Michael Avenatti, the larger-than-life attorney who fell from grace nearly as quickly as he rose to national prominence for representing adult film actress Stormy Daniels in her suit against former President Donald Trump, was sentenced Monday to 14 years in federal prison for stealing millions of dollars from his clients.
He was also ordered to pay more than $7 million to his four victims, one of whom is a paraplegic man. Avenatti, 51, pleaded guilty six months ago to four counts of wire fraud and one count of endeavoring to obstruct the administration of the Internal Revenue Code.
In relation to the latter charge, Avenatti was ordered Monday to fork over an additional $3.2 million to the federal government. The amount matches the sum prosecutors accused him of stealing in federal payroll taxes, collected from the employees of his now-defunct Seattle coffee business but never passed along to the IRS, a fraud that prosecutors called "massive."
In his sentencing remarks Monday, U.S. District Judge James V. Selna said that though Avenatti had done "good things in his life," he had "also done great evil," according to the Los Angeles Times.
Avenatti will begin his sentence once he completes a five-year sentence he's serving in a Southern California prison over his convictions in two other cases.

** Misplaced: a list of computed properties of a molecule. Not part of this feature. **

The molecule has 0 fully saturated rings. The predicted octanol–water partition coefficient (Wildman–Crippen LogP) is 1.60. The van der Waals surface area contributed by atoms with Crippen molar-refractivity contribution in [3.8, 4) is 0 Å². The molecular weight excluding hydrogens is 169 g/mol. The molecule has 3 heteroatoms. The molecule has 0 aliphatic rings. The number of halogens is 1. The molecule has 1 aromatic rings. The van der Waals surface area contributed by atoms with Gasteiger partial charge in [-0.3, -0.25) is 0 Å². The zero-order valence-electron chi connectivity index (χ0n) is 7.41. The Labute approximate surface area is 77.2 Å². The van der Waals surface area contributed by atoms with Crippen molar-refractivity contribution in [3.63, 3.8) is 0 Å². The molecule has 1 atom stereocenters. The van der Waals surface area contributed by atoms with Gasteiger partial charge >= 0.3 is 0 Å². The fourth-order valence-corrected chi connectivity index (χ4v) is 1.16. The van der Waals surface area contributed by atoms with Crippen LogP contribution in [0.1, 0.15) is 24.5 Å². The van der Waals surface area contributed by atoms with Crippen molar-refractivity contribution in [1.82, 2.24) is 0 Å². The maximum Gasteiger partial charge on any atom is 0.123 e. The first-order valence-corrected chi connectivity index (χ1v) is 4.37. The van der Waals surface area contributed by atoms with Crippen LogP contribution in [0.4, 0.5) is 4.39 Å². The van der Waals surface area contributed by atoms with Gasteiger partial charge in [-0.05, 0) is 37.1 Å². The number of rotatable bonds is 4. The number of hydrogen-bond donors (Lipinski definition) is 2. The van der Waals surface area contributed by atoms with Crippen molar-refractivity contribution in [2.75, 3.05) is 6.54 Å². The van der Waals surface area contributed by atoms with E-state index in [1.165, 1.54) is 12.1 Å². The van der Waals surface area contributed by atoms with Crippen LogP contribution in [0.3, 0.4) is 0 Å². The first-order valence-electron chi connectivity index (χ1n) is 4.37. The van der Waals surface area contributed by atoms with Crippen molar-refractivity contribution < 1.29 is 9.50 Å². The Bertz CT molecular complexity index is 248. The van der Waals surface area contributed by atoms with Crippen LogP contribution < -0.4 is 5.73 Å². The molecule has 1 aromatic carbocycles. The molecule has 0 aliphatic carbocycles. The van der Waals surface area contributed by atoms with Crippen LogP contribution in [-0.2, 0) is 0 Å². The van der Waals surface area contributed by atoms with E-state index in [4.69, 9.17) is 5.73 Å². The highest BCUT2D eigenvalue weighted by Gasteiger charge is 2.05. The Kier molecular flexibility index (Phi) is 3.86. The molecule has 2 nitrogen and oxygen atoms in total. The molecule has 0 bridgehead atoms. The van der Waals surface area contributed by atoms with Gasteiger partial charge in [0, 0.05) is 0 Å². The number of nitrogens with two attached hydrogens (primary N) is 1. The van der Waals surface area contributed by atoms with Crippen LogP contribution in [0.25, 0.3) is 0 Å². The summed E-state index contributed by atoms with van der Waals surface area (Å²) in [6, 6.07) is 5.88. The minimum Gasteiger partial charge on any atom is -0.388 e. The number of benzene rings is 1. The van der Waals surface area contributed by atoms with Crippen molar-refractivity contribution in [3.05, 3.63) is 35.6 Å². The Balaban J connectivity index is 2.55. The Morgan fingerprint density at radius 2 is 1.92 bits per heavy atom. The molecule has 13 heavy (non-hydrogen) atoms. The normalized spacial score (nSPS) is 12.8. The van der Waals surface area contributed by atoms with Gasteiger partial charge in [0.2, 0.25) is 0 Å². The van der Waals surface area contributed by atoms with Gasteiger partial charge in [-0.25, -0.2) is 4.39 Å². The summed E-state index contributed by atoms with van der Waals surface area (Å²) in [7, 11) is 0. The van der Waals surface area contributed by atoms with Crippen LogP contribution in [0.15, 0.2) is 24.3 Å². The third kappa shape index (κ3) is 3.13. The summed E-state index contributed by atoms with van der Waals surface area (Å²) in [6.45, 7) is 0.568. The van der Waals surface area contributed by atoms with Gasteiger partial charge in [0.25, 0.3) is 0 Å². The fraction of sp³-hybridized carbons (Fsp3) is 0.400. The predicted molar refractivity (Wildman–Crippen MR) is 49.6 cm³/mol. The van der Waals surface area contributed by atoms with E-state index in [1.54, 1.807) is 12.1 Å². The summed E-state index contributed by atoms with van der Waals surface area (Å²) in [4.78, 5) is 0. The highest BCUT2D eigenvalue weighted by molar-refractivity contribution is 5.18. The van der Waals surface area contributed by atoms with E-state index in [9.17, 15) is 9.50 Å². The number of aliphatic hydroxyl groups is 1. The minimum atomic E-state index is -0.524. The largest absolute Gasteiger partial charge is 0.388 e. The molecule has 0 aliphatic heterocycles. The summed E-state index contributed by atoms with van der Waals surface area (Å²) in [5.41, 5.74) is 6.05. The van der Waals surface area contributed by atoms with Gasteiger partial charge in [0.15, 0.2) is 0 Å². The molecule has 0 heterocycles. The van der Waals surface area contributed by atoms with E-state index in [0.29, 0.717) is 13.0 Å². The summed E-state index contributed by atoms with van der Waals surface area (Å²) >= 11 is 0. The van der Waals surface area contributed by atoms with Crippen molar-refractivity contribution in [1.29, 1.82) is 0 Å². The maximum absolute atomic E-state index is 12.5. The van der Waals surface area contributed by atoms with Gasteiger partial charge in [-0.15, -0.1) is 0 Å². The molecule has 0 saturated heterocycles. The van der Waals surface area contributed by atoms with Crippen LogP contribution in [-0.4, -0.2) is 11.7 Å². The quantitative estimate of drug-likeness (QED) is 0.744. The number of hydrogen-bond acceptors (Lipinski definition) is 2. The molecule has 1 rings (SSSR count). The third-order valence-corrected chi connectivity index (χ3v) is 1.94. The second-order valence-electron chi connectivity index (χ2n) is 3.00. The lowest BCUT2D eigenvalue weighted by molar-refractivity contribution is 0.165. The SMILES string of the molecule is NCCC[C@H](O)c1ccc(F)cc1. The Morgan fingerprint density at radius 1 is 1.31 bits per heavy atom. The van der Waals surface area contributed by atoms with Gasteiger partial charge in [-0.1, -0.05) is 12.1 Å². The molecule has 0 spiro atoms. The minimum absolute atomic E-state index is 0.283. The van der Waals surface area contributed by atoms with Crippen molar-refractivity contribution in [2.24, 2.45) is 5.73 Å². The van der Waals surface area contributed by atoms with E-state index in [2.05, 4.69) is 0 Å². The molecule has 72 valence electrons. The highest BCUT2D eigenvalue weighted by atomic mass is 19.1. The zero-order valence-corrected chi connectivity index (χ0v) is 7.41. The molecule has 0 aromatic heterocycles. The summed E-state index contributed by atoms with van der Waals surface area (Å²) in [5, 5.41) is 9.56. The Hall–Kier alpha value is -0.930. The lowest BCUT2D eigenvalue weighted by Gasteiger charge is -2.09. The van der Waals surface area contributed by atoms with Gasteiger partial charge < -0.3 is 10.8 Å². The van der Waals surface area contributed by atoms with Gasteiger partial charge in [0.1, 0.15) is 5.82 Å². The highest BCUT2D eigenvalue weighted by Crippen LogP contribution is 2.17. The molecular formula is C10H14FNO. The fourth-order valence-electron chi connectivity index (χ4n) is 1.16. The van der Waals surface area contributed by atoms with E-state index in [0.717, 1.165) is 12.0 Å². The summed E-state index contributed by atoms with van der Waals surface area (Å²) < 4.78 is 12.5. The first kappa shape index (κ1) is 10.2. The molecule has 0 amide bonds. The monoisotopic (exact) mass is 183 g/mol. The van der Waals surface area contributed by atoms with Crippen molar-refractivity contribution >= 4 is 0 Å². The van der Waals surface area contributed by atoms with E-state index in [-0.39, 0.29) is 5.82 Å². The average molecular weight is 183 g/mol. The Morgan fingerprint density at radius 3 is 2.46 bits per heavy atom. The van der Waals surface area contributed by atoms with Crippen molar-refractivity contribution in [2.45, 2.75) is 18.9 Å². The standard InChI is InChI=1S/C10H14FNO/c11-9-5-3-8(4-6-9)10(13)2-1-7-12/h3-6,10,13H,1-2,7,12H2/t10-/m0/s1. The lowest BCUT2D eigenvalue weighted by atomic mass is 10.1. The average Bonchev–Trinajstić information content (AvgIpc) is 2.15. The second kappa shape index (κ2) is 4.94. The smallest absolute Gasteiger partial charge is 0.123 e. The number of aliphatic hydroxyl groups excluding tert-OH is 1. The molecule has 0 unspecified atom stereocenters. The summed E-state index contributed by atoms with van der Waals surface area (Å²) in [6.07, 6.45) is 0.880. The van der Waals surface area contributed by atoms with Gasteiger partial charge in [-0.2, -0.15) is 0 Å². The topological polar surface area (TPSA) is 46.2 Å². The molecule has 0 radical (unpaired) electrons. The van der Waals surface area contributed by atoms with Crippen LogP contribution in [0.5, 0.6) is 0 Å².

Last July, he was sentenced to 30 months behind bars for attempting to extort Nike out of up to $25 million. In February this year, he was convicted of charges that he stole nearly $300,000 that belonged to Daniels for her book, Full Disclosure. After a jury found him guilty of wire fraud and aggravated identity theft, he was sentenced to what functioned as an additional 48 months in prison.
The 14-year sentence is slightly less than the term of 17 years and six months that prosecutors requested. Avenatti's deception was both "cruel" and "callous," they wrote in a memo to Selna, and "was motivated solely by arrogance and greed."
The brash 51-year-old, who represented himself in court (despite no longer being allowed to practice law in California), asked Selna to give him with no more than six years, to run concurrently with his earlier sentence.
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